Starfire “Dreaming of Your Destiny” (LP) 

We’re not more than a few bars deep in the song “Owner of This Heart” before it becomes more than apparent how important hedonistic riffing is going to be to Starfire in their new album Dreaming of Your Destiny. There’s not much to the construction of this piece – instrumentally speaking, we’re looking at a cut and dry performance that doesn’t try to fill the margins with a lot of fanciful nonsense. To me, it appears that Starfire came with as potent a blueprint for making beat-forward rock n’ roll as a group can muster without inviting a lot of additional improv into the mix. From here, “Do You Dare” delivers a touch of Americana fused with traditional rock indulgence, only to turn us over to a much more metallic take on “You’ve Lost That Lovin’ Feelin’” than I’ve heard before now.

“Everybody Plays the Fool” sounds much fuller in this arrangement than I would have ever expected it to, and as a retro rock cover, it’s probably the most formidable of all the tracks here. This isn’t to say that “Girl Watcher” and “This Wonderful Moment” lack guts – quite the opposite is true – but instead to acknowledge how amazingly well Starfire tackles a near-impossible task of making a cover song sound like a modern rock juggernaut. There’s more of a sway to the rhythm of “Get Up and Move” than was likely needed given the pushiness of the riffage to begin with, but in the grander scheme of things, it only makes the energy in the midsection of Dreaming of Your Destiny all the strong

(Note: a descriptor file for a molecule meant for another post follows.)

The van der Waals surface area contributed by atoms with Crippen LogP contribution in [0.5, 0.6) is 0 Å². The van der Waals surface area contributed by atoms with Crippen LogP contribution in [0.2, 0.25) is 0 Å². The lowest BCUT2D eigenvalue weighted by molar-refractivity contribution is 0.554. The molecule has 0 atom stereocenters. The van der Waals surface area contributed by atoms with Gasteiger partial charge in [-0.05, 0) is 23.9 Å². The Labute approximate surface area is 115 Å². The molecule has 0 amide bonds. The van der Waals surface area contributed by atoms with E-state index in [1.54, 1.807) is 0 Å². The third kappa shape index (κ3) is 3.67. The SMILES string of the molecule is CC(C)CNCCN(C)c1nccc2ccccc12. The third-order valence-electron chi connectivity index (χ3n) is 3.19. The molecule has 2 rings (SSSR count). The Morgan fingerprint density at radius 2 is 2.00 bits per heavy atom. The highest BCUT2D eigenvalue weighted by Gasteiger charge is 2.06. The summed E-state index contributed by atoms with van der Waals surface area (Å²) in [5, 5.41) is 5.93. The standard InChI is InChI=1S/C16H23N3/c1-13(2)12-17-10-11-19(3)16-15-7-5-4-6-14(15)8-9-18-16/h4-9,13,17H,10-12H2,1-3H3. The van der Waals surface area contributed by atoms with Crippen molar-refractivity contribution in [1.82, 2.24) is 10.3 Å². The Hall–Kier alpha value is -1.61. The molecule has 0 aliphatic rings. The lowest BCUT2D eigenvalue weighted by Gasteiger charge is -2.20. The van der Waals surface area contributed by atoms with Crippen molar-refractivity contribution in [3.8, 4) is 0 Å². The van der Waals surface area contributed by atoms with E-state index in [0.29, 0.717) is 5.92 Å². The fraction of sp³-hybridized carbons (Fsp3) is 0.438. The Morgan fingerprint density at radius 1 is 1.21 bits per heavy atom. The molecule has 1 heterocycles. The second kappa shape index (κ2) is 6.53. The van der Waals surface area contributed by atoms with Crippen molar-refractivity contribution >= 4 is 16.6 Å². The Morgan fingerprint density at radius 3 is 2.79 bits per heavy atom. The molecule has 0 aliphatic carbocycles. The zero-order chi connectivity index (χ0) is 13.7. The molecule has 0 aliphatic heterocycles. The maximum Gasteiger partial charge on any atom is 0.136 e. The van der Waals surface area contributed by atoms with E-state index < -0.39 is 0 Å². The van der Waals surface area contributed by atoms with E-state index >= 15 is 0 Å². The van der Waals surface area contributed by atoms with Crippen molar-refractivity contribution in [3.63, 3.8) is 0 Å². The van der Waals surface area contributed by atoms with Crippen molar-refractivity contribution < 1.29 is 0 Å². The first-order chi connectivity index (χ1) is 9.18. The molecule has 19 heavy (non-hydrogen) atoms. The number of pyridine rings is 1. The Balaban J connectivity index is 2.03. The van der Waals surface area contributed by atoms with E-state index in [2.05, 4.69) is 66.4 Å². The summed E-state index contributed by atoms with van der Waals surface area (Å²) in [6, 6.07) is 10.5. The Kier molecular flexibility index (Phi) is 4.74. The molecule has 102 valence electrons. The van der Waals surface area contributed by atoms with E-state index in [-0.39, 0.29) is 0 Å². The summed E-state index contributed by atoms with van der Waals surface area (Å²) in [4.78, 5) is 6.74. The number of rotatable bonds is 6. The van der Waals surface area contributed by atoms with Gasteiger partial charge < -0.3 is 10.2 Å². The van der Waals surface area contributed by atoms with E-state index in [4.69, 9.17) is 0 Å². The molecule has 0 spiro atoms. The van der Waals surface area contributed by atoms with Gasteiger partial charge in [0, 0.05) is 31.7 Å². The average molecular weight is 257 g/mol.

“Get Ready (Here I Come” and “I Can’t Sleep” feel like opposite sides of the same aesthetical coin, but they don’t camp on melodicism just to emphasize contrast. That’s been an unfortunate feature I’ve found in a lot of new rock records this year, but it’s missing from the entirety of Dreaming of Your Destiny; Starfire neither want it nor need it to make a point clear to the audience. Even a cavalier, groove-oriented number like “Into the Night” can spellbind us without having to lean on the predictable neon harmonies that often adorn material of this style, and I don’t see this band ever needing to deviate from this route in their future recordings.

Another cover in the form of “Hooked on a Feeling” presses us with bittersweet harmonies ahead of Dreaming of Your Destiny’s conclusion in “I Can’t Deny,” and when the tracklist has screeched to a halt, there’s a strong temptation to revisit the content we’ve just listened to if for no other reason than to relive the chills it can induce. Starfire didn’t write every shred of material on this album, but they present it as their own like no other act possibly could have this late winter season. Their style is undeniable while their ongoing potential is likely to be something critics from one coast to the other are talking about in 2022, and if you’re curious whether or not Dreaming of Your Destiny is worth the hype, I encourage you to hear it and judge for yourself – you won’t regret it.

Mark Druery